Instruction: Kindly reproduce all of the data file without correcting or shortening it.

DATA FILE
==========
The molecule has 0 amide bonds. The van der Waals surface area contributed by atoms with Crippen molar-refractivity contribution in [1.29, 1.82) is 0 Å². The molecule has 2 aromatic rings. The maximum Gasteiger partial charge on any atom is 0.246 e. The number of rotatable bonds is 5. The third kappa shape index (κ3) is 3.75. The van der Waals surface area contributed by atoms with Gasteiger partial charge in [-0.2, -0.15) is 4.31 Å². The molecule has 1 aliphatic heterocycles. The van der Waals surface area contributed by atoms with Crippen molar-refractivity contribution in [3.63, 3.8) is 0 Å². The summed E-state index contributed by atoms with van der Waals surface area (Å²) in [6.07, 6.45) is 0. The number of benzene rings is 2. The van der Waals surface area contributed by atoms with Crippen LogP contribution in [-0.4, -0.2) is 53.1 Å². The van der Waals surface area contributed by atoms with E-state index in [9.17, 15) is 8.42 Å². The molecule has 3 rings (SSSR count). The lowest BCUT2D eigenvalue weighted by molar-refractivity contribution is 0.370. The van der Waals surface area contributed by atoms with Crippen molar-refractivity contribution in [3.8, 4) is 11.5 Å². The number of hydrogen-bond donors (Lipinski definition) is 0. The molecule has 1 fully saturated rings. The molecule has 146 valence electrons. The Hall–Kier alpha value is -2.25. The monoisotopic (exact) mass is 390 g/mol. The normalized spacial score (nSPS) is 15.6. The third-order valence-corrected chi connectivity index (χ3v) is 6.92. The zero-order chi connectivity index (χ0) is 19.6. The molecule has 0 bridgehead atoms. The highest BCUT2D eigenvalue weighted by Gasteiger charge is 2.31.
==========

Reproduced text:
The molecule has 0 amide bonds. The van der Waals surface area contributed by atoms with Crippen molar-refractivity contribution in [1.29, 1.82) is 0 Å². The molecule has 2 aromatic rings. The maximum Gasteiger partial charge on any atom is 0.246 e. The number of rotatable bonds is 5. The third kappa shape index (κ3) is 3.75. The van der Waals surface area contributed by atoms with Gasteiger partial charge in [-0.2, -0.15) is 4.31 Å². The molecule has 1 aliphatic heterocycles. The van der Waals surface area contributed by atoms with Crippen molar-refractivity contribution in [3.63, 3.8) is 0 Å². The summed E-state index contributed by atoms with van der Waals surface area (Å²) in [6.07, 6.45) is 0. The number of benzene rings is 2. The van der Waals surface area contributed by atoms with Crippen LogP contribution in [-0.4, -0.2) is 53.1 Å². The van der Waals surface area contributed by atoms with E-state index in [9.17, 15) is 8.42 Å². The molecule has 3 rings (SSSR count). The lowest BCUT2D eigenvalue weighted by molar-refractivity contribution is 0.370. The van der Waals surface area contributed by atoms with Crippen molar-refractivity contribution in [3.8, 4) is 11.5 Å². The number of hydrogen-bond donors (Lipinski definition) is 0. The molecule has 1 fully saturated rings. The molecule has 146 valence electrons. The Hall–Kier alpha value is -2.25. The monoisotopic (exact) mass is 390 g/mol. The normalized spacial score (nSPS) is 15.6. The third-order valence-corrected chi connectivity index (χ3v) is 6.92. The zero-order chi connectivity index (χ0) is 19.6. The molecule has 0 bridgehead atoms. The highest BCUT2D eigenvalue weighted by Gasteiger charge is 2.31.